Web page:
Simple in himself, the Spirit is manifold in his mighty works. The whole of his being is present to each individual; the whole of his being is present everywhere. Though shared in by many, he remains unchanged; his self giving is no loss to himself.

Like the sunshine, which permeates all the atmosphere, spreading over land and sea, and yet is enjoyed by each person as though it were for him alone, so the Spirit pours forth his grace in full measure, sufficient for all, and yet is present as though exclusively to everyone who can receive him. To all creatures that share in him he gives a delight limited only by their own nature, not by his ability to give.
 
The Spirit raises our hearts to heaven, guides the steps of the weak, and brings to perfection those who are making progress. He enlightens those who have been cleansed from every stain of sin and makes them spiritual by communion with himself.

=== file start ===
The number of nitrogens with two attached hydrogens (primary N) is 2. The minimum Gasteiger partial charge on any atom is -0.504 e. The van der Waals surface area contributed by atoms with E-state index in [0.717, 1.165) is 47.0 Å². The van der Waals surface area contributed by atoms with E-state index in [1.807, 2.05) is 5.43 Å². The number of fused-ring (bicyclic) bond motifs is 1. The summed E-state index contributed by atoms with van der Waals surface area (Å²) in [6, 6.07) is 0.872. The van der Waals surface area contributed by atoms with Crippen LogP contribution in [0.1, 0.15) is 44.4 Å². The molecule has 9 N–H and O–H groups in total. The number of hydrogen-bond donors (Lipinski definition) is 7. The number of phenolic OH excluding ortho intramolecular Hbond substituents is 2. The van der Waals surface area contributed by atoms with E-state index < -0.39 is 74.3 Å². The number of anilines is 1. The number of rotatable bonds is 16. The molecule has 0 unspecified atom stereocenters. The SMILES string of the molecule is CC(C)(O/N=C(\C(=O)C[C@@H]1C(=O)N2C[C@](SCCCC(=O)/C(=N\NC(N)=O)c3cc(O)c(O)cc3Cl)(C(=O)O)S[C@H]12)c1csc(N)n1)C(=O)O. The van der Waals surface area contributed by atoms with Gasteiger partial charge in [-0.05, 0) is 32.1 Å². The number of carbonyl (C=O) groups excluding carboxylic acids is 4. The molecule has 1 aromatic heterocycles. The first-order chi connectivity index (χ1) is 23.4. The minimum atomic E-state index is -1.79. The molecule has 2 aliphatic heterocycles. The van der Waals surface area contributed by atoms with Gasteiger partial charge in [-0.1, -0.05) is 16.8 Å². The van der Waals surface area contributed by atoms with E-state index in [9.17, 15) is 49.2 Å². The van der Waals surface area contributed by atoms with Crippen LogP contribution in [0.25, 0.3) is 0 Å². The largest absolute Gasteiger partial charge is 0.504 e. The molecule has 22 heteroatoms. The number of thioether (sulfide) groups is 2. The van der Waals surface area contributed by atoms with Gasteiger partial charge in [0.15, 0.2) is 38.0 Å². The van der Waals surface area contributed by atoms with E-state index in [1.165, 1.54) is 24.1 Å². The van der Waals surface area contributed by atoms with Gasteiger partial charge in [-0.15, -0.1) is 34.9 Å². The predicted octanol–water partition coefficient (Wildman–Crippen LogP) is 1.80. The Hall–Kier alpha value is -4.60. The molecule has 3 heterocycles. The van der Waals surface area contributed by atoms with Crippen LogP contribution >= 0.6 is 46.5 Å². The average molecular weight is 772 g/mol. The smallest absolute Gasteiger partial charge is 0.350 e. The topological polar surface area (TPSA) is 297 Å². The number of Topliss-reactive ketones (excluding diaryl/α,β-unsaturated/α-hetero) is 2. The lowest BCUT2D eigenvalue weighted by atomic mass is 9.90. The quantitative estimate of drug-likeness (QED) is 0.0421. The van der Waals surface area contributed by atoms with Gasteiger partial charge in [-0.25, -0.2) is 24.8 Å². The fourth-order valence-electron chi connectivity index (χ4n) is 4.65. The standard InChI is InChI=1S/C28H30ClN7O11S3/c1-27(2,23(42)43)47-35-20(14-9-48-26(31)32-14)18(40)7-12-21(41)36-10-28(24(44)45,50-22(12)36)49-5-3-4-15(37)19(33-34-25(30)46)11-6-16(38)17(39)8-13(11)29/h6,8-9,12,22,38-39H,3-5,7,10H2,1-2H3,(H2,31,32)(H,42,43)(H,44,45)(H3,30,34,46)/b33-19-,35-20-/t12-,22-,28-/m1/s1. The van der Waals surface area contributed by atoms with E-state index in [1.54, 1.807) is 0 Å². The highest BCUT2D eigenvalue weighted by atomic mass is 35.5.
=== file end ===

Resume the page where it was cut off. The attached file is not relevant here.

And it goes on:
As clear, transparent substances become very bright when sunlight falls on them and shine with a new radiance, so also souls in whom the Spirit shines become spiritual themselves and a source of grace for others.
 
 From the Spirit comes foreknowledge of the future, understanding of the mysteries of faith, insight into the hidden meaning of Scripture, and other special gifts. Through the Spirit we become citizens of heaven, we enter into eternal happiness, and abide in God. Through the Spirit we acquire a likeness to God; indeed, we attain what is beyond our most sublime aspirations.